Could canal waterways help accelerate economic development within Surrey’s emerging downtown core?
That very idea was suggested by Surrey mayor Doug McCallum last week during a panel on the future of Surrey city centre, organized by the Downtown Surrey Business Improvement Association (DSBIA).
McCallum told panelists and attendees that water-filled canals could be constructed on a street with less traffic volumes, and that the idea first came to him when he visited Qatar. He has brought up the idea to the City of Surrey’s engineering department, and it was not dismissed, he says.
Elizabeth Model, the CEO of the DSBIA, is not rejecting the idea either.
“Mayor McCallum has an interesting concept and as I have travelled so much and seen cities being built with canals… I understand his ideas but it really depends on the ease and functionality,” Model told Daily Hive.
While such an idea may seem outlandish to some, as canals are most often associated with cities such as Venice, contemporary canals have proven to be popular tourist attractions.
The existing canal at Waterfront Park, on the edge of Okanagan Lake, in downtown Kelowna is a highly popular tourist destination, with hotels, high-density residential, restaurants, shops, casino, and watercraft recreational activities further shaping the area.
During the 2014 civic election in Kelowna, a now-defunct political party included a canal project in their campaign platform. Streets in downtown Kelowna would be turned into canals in a bid to attract more tourism and urban development, with the cost estimated to be approximately $100 million per city block.
San Antonio also has its four-km-long River Walk — a popular tourist attraction in the city centre that sees about 11.5 million visitors per year. The urban waterway system is lined with restaurants, bars, and shops, with water-based activities that include pleasure boat rides.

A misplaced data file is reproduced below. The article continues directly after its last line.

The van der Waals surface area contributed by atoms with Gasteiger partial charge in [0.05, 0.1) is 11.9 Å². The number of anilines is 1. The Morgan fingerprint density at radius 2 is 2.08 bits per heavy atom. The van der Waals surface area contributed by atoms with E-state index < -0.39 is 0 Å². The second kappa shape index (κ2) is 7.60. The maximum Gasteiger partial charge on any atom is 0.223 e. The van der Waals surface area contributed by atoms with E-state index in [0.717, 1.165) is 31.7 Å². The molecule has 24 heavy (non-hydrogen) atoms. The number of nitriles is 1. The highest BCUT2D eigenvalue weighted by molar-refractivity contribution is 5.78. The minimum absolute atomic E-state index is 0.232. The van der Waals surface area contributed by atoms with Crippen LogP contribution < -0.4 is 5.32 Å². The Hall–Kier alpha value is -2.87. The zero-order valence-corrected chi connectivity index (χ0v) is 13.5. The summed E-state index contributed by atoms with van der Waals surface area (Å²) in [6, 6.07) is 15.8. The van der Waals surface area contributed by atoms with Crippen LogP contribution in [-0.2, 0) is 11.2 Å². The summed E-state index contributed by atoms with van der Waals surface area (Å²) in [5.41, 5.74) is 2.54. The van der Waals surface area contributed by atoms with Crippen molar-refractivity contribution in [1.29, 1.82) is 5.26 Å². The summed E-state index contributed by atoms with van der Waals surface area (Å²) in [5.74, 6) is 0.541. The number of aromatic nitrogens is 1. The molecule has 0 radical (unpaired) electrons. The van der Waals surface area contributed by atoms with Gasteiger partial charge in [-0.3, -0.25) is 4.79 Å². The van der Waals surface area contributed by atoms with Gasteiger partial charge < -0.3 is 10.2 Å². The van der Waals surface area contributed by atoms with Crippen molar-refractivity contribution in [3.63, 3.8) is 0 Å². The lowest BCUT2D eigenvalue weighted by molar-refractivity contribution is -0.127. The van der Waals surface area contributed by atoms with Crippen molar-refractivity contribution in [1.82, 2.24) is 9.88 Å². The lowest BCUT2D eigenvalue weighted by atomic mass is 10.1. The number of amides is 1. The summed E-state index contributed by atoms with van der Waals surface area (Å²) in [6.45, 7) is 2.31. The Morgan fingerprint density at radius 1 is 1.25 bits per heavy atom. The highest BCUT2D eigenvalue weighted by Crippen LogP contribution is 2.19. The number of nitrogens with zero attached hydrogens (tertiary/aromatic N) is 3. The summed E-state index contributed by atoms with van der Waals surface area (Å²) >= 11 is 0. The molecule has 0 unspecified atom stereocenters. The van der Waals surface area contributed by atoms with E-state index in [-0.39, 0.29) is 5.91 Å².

According to San Antonio’s tourism bureau, visitor spending within the River Walk creates an overall economic impact of $3 billion annually and influences 21,000 jobs in San Antonio.
But Model says there is also potential for Surrey’s frontage with the Fraser River, in the area known as Bridgeview. She wants to have public input for the long-term planning of the area.
“This area has incredible potential being on the Fraser River. We just have to see what New Westminster has created with their portion of river frontage; it’s lovely and a place makers dream,” she continued.
During McCallum’s first tenure as mayor in the late 1990s, he lobbied the provincial government to move the Pacific National Exhibition (PNE) from Vancouver’s Hastings Park to Surrey. At the time, the PNE’s future was in question due to the expiration of its lease on Hastings Park.
The provincial government was fully prepared to move the PNE to Surrey, as it had purchased a large Fraser River fronting industrial site just east of the Pattullo Bridge for the attraction’s new home. There would be a new amusement park, indoor and outdoor event spaces, a hotel, and a casino. But the plan never materialized; the provincial government later decided to sell the Surrey property, transfer its ownership of the PNE to the City of Vancouver, and retain the PNE at its historic location.
There was also an attempt by McCallum to have the Molson Indy relocate to Surrey, but the event faded away in Metro Vancouver due to insufficient sponsorship and the construction of the Olympic Village on a portion of its track in False Creek. The Vancouver race moved to Edmonton City Centre Airport starting in 2005, and was cancelled in 2012.